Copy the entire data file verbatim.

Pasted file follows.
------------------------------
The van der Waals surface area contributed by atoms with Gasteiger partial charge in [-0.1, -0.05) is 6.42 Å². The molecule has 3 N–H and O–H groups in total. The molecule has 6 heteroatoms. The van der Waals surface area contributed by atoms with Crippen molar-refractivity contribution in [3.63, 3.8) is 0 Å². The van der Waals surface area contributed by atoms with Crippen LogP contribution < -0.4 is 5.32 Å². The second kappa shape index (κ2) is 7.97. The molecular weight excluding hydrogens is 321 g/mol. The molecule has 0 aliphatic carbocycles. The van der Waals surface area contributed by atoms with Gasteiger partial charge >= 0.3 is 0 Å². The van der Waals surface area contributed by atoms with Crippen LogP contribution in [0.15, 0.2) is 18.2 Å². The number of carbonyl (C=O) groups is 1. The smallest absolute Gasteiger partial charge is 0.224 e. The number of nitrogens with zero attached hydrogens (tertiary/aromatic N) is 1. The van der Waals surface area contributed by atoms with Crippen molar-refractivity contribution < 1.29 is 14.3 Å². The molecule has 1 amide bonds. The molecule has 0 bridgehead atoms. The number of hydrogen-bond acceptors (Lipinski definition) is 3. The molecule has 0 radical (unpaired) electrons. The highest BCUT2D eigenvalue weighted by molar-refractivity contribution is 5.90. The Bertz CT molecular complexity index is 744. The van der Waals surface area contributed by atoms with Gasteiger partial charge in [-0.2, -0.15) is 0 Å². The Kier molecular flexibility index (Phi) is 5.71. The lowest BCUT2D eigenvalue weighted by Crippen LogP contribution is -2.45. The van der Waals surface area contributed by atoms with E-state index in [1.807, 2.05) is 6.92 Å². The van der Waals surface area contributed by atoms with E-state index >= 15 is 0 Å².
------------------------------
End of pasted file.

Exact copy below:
The van der Waals surface area contributed by atoms with Gasteiger partial charge in [-0.1, -0.05) is 6.42 Å². The molecule has 3 N–H and O–H groups in total. The molecule has 6 heteroatoms. The van der Waals surface area contributed by atoms with Crippen molar-refractivity contribution in [3.63, 3.8) is 0 Å². The van der Waals surface area contributed by atoms with Crippen LogP contribution < -0.4 is 5.32 Å². The second kappa shape index (κ2) is 7.97. The molecular weight excluding hydrogens is 321 g/mol. The molecule has 0 aliphatic carbocycles. The van der Waals surface area contributed by atoms with Gasteiger partial charge >= 0.3 is 0 Å². The van der Waals surface area contributed by atoms with Crippen LogP contribution in [0.15, 0.2) is 18.2 Å². The number of carbonyl (C=O) groups is 1. The smallest absolute Gasteiger partial charge is 0.224 e. The number of nitrogens with zero attached hydrogens (tertiary/aromatic N) is 1. The van der Waals surface area contributed by atoms with Crippen molar-refractivity contribution < 1.29 is 14.3 Å². The molecule has 1 amide bonds. The molecule has 0 bridgehead atoms. The number of hydrogen-bond acceptors (Lipinski definition) is 3. The molecule has 0 radical (unpaired) electrons. The highest BCUT2D eigenvalue weighted by molar-refractivity contribution is 5.90. The Bertz CT molecular complexity index is 744. The van der Waals surface area contributed by atoms with Gasteiger partial charge in [-0.2, -0.15) is 0 Å². The Kier molecular flexibility index (Phi) is 5.71. The lowest BCUT2D eigenvalue weighted by Crippen LogP contribution is -2.45. The van der Waals surface area contributed by atoms with E-state index in [1.807, 2.05) is 6.92 Å². The van der Waals surface area contributed by atoms with E-state index >= 15 is 0 Å².